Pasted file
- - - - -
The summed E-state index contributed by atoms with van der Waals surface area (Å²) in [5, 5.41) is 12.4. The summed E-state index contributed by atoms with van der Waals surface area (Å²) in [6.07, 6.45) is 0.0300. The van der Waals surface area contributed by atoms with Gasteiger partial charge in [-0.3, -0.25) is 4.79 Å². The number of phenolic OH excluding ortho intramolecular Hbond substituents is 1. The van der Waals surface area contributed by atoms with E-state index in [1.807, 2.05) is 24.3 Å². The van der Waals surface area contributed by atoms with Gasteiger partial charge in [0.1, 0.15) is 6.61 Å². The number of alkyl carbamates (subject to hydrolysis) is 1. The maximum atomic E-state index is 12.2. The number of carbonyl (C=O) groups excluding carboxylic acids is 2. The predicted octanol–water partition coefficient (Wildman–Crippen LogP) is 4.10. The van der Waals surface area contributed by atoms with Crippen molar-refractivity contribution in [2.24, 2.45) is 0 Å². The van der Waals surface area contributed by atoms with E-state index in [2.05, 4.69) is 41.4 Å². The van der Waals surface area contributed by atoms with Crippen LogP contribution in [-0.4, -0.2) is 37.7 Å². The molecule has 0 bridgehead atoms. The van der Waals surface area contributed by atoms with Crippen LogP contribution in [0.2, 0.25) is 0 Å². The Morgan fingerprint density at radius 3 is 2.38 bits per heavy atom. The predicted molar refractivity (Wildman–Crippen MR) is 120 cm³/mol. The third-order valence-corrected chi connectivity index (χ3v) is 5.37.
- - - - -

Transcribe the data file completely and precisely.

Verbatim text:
The summed E-state index contributed by atoms with van der Waals surface area (Å²) in [5, 5.41) is 12.4. The summed E-state index contributed by atoms with van der Waals surface area (Å²) in [6.07, 6.45) is 0.0300. The van der Waals surface area contributed by atoms with Gasteiger partial charge in [-0.3, -0.25) is 4.79 Å². The number of phenolic OH excluding ortho intramolecular Hbond substituents is 1. The van der Waals surface area contributed by atoms with E-state index in [1.807, 2.05) is 24.3 Å². The van der Waals surface area contributed by atoms with Gasteiger partial charge in [0.1, 0.15) is 6.61 Å². The number of alkyl carbamates (subject to hydrolysis) is 1. The maximum atomic E-state index is 12.2. The number of carbonyl (C=O) groups excluding carboxylic acids is 2. The predicted octanol–water partition coefficient (Wildman–Crippen LogP) is 4.10. The van der Waals surface area contributed by atoms with Crippen molar-refractivity contribution in [2.24, 2.45) is 0 Å². The van der Waals surface area contributed by atoms with E-state index in [2.05, 4.69) is 41.4 Å². The van der Waals surface area contributed by atoms with Crippen LogP contribution in [-0.4, -0.2) is 37.7 Å². The molecule has 0 bridgehead atoms. The van der Waals surface area contributed by atoms with Crippen LogP contribution in [0.2, 0.25) is 0 Å². The Morgan fingerprint density at radius 3 is 2.38 bits per heavy atom. The predicted molar refractivity (Wildman–Crippen MR) is 120 cm³/mol. The third-order valence-corrected chi connectivity index (χ3v) is 5.37.